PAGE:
Four exciting new businesses have recently joined this unique and much-loved community – Rozana, A Woollen Cosy Life, Soctopus and Tap Social.
In addition, in July and August 2022, the Council held a consultation on a trial of extended opening hours at Oxford’s Covered Market, which found the majority of respondents, including traders and members of the public, favour later opening hours.
- 70% of traders expressed an interest in extending their own hours during any pilot scheme (but would first need to consider staffing issues)
- 70% of members of the public said they would visit more often if later opening hours also involved more events and opportunities to eat and drink as well as shop
- Eating in (86%) and having a drink (73%) were cited as the most popular reason to visit
- Most popular activities suggested by the public were Trader-led events (e.g., tastings, ‘meet the trader’ talks) and music, both at 74% of those surveyed, followed by comedy (52%) and film screenings (47%)
- Responses to the extended opening hours’ consultation and the learnings from the implementation of longer opening hours will also feed into the implementation of the Masterplan proposals.
Separately, the City Council is already investing £3.1m in the Covered Market. This investment includes £1.8m on on-going work to secure the roof for another 60 to 80 years, and £1.3m for internal refurbishment and decorations.
The Covered Market project has also received £300,000 from the UK Government through the UK Shared Prosperity Fund.
The Masterplan was delivered by markets experts Gort Scott Architects, who led a multi-disciplinary team comprising Marcus Beale Architects (Heritage), Max Fordham (Environmental engineers), engineers HRW (Structural engineers), Stockdale (Quantity Surveyors), Caneparo (Transport consultants) and Transition by Design (Local engagement experts). Separate advice on the outline business case was provided by Inner Circle Consulting.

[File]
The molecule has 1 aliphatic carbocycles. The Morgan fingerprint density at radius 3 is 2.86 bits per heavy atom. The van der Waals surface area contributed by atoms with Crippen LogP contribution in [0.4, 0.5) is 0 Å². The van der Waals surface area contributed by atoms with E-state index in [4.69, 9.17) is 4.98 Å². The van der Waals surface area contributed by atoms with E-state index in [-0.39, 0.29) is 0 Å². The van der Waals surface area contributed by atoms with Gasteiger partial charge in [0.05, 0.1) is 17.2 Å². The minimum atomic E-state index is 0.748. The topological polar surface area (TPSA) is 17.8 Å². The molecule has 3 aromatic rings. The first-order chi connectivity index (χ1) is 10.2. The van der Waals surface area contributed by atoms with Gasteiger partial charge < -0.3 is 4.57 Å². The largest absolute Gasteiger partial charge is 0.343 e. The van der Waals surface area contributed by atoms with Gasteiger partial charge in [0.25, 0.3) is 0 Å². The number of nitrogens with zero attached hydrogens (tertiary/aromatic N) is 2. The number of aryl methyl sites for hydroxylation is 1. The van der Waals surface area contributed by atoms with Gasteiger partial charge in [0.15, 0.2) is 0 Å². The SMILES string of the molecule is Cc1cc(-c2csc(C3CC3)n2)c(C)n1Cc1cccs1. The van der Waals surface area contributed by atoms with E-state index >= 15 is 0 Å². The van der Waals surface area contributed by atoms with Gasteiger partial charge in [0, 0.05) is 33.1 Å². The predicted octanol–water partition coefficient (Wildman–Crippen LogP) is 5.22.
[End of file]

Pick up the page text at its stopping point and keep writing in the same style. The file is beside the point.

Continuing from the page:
Councillor Susan Brown, Leader of Oxford City Council, said: “This is a large sum of money but it is a necessary spend in order to safeguard the future of one of the city’s most unique features. This is an investment in the city’s economy as well as one of its assets.
“We want more people to come and visit Oxford’s Covered Market and spend more time there when they do. For example, while the Covered Market is a largely accessible space, there are elements we’d still like to improve, including better lighting and removing the step into the Market from the High Street to make the Market even more accessible to people with a wide range of different and additional needs.
“Shopping habits have changed and towns and cities are changing as a result, with less pure retail and more multi-purpose destinations. Markets are making the same changes, also evolving to encourage visitors and attract a wider demographic to ensure they meet customers’ needs and expectations.
“There are a number of examples around the country of extremely successful market regeneration projects, where sympathetic changes have revitalised existing spaces and made them ‘must-see’ destinations. Learning from them and working with market traders, experts and local residents, we have built an exciting masterplan for the covered market which I look forward to seeing delivered.”